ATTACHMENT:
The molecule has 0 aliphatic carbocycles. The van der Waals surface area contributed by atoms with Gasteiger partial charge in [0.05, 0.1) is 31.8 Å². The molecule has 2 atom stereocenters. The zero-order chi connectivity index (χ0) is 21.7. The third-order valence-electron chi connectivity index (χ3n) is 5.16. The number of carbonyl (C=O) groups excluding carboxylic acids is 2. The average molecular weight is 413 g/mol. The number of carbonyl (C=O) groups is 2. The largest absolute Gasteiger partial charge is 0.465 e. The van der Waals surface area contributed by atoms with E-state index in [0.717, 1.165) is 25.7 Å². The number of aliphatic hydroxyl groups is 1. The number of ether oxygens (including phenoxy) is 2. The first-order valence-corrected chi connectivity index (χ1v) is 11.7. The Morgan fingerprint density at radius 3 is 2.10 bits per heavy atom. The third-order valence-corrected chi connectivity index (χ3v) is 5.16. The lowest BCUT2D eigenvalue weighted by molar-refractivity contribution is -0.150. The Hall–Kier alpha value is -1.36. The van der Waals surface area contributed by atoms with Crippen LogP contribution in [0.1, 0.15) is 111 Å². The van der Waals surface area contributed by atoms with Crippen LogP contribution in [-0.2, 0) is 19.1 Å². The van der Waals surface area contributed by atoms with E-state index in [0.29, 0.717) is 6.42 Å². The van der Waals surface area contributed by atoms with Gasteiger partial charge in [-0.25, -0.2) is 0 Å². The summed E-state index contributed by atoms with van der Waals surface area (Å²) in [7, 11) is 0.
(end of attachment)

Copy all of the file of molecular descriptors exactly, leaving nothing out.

The molecule has 0 aliphatic carbocycles. The van der Waals surface area contributed by atoms with Gasteiger partial charge in [0.05, 0.1) is 31.8 Å². The molecule has 2 atom stereocenters. The zero-order chi connectivity index (χ0) is 21.7. The third-order valence-electron chi connectivity index (χ3n) is 5.16. The number of carbonyl (C=O) groups excluding carboxylic acids is 2. The average molecular weight is 413 g/mol. The number of carbonyl (C=O) groups is 2. The largest absolute Gasteiger partial charge is 0.465 e. The van der Waals surface area contributed by atoms with E-state index in [0.717, 1.165) is 25.7 Å². The number of aliphatic hydroxyl groups is 1. The number of ether oxygens (including phenoxy) is 2. The first-order valence-corrected chi connectivity index (χ1v) is 11.7. The Morgan fingerprint density at radius 3 is 2.10 bits per heavy atom. The third-order valence-corrected chi connectivity index (χ3v) is 5.16. The lowest BCUT2D eigenvalue weighted by molar-refractivity contribution is -0.150. The Hall–Kier alpha value is -1.36. The van der Waals surface area contributed by atoms with Crippen LogP contribution in [0.1, 0.15) is 111 Å². The van der Waals surface area contributed by atoms with Crippen LogP contribution in [-0.2, 0) is 19.1 Å². The van der Waals surface area contributed by atoms with E-state index in [0.29, 0.717) is 6.42 Å². The van der Waals surface area contributed by atoms with Gasteiger partial charge in [-0.25, -0.2) is 0 Å². The summed E-state index contributed by atoms with van der Waals surface area (Å²) in [7, 11) is 0.